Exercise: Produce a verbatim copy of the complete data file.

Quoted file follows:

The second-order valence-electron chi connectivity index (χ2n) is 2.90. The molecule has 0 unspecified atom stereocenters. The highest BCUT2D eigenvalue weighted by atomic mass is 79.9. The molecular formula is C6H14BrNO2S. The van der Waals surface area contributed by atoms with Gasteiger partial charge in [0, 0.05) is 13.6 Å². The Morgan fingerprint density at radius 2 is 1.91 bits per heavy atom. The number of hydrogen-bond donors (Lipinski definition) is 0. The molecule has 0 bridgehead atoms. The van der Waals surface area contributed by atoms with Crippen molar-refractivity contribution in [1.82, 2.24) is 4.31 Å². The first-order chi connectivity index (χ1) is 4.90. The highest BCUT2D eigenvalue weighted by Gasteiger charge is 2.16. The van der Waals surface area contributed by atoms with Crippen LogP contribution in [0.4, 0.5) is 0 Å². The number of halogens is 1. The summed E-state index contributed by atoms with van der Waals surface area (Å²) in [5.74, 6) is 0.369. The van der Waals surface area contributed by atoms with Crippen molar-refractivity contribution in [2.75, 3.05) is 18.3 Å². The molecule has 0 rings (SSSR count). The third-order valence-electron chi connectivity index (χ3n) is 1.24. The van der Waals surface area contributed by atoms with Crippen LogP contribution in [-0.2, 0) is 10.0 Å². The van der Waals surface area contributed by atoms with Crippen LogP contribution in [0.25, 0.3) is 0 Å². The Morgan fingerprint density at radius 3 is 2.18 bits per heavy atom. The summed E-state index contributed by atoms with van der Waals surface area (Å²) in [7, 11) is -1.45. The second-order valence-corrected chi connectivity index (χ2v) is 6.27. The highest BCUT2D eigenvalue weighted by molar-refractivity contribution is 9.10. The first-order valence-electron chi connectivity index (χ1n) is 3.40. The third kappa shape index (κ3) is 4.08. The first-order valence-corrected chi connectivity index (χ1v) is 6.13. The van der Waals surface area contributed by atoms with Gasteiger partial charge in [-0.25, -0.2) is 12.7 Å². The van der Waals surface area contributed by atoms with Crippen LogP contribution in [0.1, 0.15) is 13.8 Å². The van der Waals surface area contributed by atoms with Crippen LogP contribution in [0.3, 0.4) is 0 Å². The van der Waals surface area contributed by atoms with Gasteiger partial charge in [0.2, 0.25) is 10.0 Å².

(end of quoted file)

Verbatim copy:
The second-order valence-electron chi connectivity index (χ2n) is 2.90. The molecule has 0 unspecified atom stereocenters. The highest BCUT2D eigenvalue weighted by atomic mass is 79.9. The molecular formula is C6H14BrNO2S. The van der Waals surface area contributed by atoms with Gasteiger partial charge in [0, 0.05) is 13.6 Å². The Morgan fingerprint density at radius 2 is 1.91 bits per heavy atom. The number of hydrogen-bond donors (Lipinski definition) is 0. The molecule has 0 bridgehead atoms. The van der Waals surface area contributed by atoms with Crippen molar-refractivity contribution in [1.82, 2.24) is 4.31 Å². The first-order chi connectivity index (χ1) is 4.90. The highest BCUT2D eigenvalue weighted by Gasteiger charge is 2.16. The van der Waals surface area contributed by atoms with Crippen LogP contribution in [0.4, 0.5) is 0 Å². The number of halogens is 1. The summed E-state index contributed by atoms with van der Waals surface area (Å²) in [5.74, 6) is 0.369. The van der Waals surface area contributed by atoms with Crippen molar-refractivity contribution in [2.75, 3.05) is 18.3 Å². The molecule has 0 rings (SSSR count). The third-order valence-electron chi connectivity index (χ3n) is 1.24. The van der Waals surface area contributed by atoms with Crippen LogP contribution in [-0.2, 0) is 10.0 Å². The van der Waals surface area contributed by atoms with Crippen LogP contribution in [0.25, 0.3) is 0 Å². The Morgan fingerprint density at radius 3 is 2.18 bits per heavy atom. The summed E-state index contributed by atoms with van der Waals surface area (Å²) in [7, 11) is -1.45. The second-order valence-corrected chi connectivity index (χ2v) is 6.27. The highest BCUT2D eigenvalue weighted by molar-refractivity contribution is 9.10. The first-order valence-electron chi connectivity index (χ1n) is 3.40. The third kappa shape index (κ3) is 4.08. The first-order valence-corrected chi connectivity index (χ1v) is 6.13. The van der Waals surface area contributed by atoms with Gasteiger partial charge in [-0.25, -0.2) is 12.7 Å². The van der Waals surface area contributed by atoms with Crippen LogP contribution in [0.1, 0.15) is 13.8 Å². The van der Waals surface area contributed by atoms with Crippen LogP contribution in [0.3, 0.4) is 0 Å². The van der Waals surface area contributed by atoms with Gasteiger partial charge in [0.2, 0.25) is 10.0 Å².